9. We pass by a mosque on our way to Mass on weeknights and weekends and are often greeted by their members, just as we, in turn, also say hello. “Out for a walk?”, no, we are on our way to our church, also to pray, and invariably they will bless us, and we them as we continue on. Sometimes prayer requests are exchanged as well.

    It is a sign of our times that outside of our faith community those folks are the few with whom it is safe to exchange blessings without ridicule. No banners or flopping down in public here, but definitely living our faith openly in all situations can be a challenge. I believe blessings can serve as an invitation to someone in need of hearing the Good News and who knows but perhaps one blessing can heal any number of curses?

  10. In Central Europe, “Grüß Gott” is a standard greeting. Literal translation is Greet God, but means God bless.
    Twenty years ago l would have parted company with people by saying “Cheers, mate” or “Thanks love” depending on their gender.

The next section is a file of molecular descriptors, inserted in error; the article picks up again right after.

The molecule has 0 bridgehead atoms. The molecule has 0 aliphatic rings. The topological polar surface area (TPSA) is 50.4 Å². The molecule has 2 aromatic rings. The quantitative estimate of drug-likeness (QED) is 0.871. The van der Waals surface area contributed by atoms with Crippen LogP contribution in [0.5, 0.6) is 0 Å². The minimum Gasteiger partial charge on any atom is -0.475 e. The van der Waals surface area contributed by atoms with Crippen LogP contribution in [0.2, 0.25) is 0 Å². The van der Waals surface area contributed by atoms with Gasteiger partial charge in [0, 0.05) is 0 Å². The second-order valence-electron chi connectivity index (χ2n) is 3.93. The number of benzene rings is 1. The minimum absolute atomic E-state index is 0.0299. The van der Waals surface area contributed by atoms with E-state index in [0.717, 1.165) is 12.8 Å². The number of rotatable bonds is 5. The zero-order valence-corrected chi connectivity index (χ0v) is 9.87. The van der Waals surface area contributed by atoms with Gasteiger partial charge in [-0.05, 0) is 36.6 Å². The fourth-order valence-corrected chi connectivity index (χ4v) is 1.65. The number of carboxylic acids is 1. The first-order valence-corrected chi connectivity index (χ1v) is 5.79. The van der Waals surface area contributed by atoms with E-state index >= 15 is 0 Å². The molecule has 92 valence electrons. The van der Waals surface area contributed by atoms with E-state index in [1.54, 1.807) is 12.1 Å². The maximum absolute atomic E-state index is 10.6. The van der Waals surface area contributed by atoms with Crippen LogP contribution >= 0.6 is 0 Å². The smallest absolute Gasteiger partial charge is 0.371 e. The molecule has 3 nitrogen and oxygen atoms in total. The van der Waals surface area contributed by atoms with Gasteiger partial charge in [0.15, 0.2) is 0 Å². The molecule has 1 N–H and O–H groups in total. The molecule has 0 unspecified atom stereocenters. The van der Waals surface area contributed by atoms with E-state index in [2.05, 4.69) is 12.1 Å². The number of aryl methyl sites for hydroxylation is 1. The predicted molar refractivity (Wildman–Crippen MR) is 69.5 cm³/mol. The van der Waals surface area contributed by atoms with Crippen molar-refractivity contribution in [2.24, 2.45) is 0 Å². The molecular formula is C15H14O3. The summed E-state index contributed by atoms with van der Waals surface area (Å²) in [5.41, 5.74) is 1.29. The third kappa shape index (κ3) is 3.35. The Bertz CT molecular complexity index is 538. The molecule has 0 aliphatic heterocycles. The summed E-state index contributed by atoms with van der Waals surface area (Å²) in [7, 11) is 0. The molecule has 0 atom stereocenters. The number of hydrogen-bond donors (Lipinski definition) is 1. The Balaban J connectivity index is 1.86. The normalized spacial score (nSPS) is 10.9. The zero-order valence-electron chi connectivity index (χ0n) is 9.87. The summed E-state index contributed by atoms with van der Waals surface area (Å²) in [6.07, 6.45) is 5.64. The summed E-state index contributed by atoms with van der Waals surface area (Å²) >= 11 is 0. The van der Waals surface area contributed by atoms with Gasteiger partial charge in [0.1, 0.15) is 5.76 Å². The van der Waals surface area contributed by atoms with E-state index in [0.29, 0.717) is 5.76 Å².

Now I just say, “God bless”. It winds up some people, but I don’t say it to offend. I am genuinely offering them God’s love whether they want it or not. Similarly, I value the offering of the Peace during the service of Eucharist. It is as important to me as receiving Communion.
    Thank you dear Sister Catherine for your views on this very important aspect of life. As usual your wisdom is illuminating. God bless and care for you. Peace and love be with you now and forever xx.

  11. I find that if I use the Term “God Bless you” to people, most are generally receptive. And people that I know, who may not be in a church, are still receptive to such a good will wish for them or for their activities.

    The same with offering to pray for someone is generally received with thanks. I most certainly appreciate prayers for me or my needs, often unasked, but people have an intuition that prayers might be needed and appropriate.